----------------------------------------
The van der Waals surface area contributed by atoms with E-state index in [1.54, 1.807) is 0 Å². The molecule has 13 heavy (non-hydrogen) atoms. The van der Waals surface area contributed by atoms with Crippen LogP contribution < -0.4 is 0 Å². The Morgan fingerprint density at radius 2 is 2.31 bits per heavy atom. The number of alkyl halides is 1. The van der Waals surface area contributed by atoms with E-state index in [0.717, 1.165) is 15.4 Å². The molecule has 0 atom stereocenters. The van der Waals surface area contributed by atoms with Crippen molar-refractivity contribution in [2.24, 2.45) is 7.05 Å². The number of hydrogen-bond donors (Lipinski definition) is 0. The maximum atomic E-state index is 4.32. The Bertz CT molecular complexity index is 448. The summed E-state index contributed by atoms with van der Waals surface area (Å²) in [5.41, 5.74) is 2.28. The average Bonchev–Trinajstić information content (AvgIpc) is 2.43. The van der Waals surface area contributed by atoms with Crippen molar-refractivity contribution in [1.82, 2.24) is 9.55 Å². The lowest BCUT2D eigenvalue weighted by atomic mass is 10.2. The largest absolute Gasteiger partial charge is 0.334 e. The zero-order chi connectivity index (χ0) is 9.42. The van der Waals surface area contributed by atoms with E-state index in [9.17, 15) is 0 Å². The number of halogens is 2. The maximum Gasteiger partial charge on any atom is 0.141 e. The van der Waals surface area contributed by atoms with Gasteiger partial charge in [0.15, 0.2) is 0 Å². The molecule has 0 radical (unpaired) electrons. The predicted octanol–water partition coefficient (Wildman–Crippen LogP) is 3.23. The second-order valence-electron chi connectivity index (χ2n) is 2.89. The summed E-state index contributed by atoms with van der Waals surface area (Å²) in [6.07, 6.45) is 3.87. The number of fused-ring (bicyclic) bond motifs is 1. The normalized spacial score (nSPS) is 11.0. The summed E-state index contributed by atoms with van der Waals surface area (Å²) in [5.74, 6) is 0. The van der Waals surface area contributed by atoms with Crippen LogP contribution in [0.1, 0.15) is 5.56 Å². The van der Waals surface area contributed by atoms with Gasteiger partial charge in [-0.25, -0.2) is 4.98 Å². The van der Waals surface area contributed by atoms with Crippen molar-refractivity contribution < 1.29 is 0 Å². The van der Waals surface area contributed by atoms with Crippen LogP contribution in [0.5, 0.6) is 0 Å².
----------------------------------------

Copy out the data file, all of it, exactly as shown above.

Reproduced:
The van der Waals surface area contributed by atoms with E-state index in [1.54, 1.807) is 0 Å². The molecule has 13 heavy (non-hydrogen) atoms. The van der Waals surface area contributed by atoms with Crippen LogP contribution < -0.4 is 0 Å². The Morgan fingerprint density at radius 2 is 2.31 bits per heavy atom. The number of alkyl halides is 1. The van der Waals surface area contributed by atoms with E-state index in [0.717, 1.165) is 15.4 Å². The molecule has 0 atom stereocenters. The van der Waals surface area contributed by atoms with Crippen molar-refractivity contribution in [2.24, 2.45) is 7.05 Å². The number of hydrogen-bond donors (Lipinski definition) is 0. The maximum atomic E-state index is 4.32. The Bertz CT molecular complexity index is 448. The summed E-state index contributed by atoms with van der Waals surface area (Å²) in [5.41, 5.74) is 2.28. The average Bonchev–Trinajstić information content (AvgIpc) is 2.43. The van der Waals surface area contributed by atoms with Crippen molar-refractivity contribution in [1.82, 2.24) is 9.55 Å². The lowest BCUT2D eigenvalue weighted by atomic mass is 10.2. The largest absolute Gasteiger partial charge is 0.334 e. The zero-order chi connectivity index (χ0) is 9.42. The van der Waals surface area contributed by atoms with E-state index in [9.17, 15) is 0 Å². The number of halogens is 2. The maximum Gasteiger partial charge on any atom is 0.141 e. The van der Waals surface area contributed by atoms with Gasteiger partial charge in [0.15, 0.2) is 0 Å². The molecule has 0 radical (unpaired) electrons. The predicted octanol–water partition coefficient (Wildman–Crippen LogP) is 3.23. The second-order valence-electron chi connectivity index (χ2n) is 2.89. The summed E-state index contributed by atoms with van der Waals surface area (Å²) in [6.07, 6.45) is 3.87. The number of fused-ring (bicyclic) bond motifs is 1. The normalized spacial score (nSPS) is 11.0. The summed E-state index contributed by atoms with van der Waals surface area (Å²) in [5.74, 6) is 0. The van der Waals surface area contributed by atoms with Crippen LogP contribution in [0.1, 0.15) is 5.56 Å². The van der Waals surface area contributed by atoms with Gasteiger partial charge in [-0.25, -0.2) is 4.98 Å². The van der Waals surface area contributed by atoms with Crippen molar-refractivity contribution < 1.29 is 0 Å². The van der Waals surface area contributed by atoms with Crippen LogP contribution in [0.5, 0.6) is 0 Å².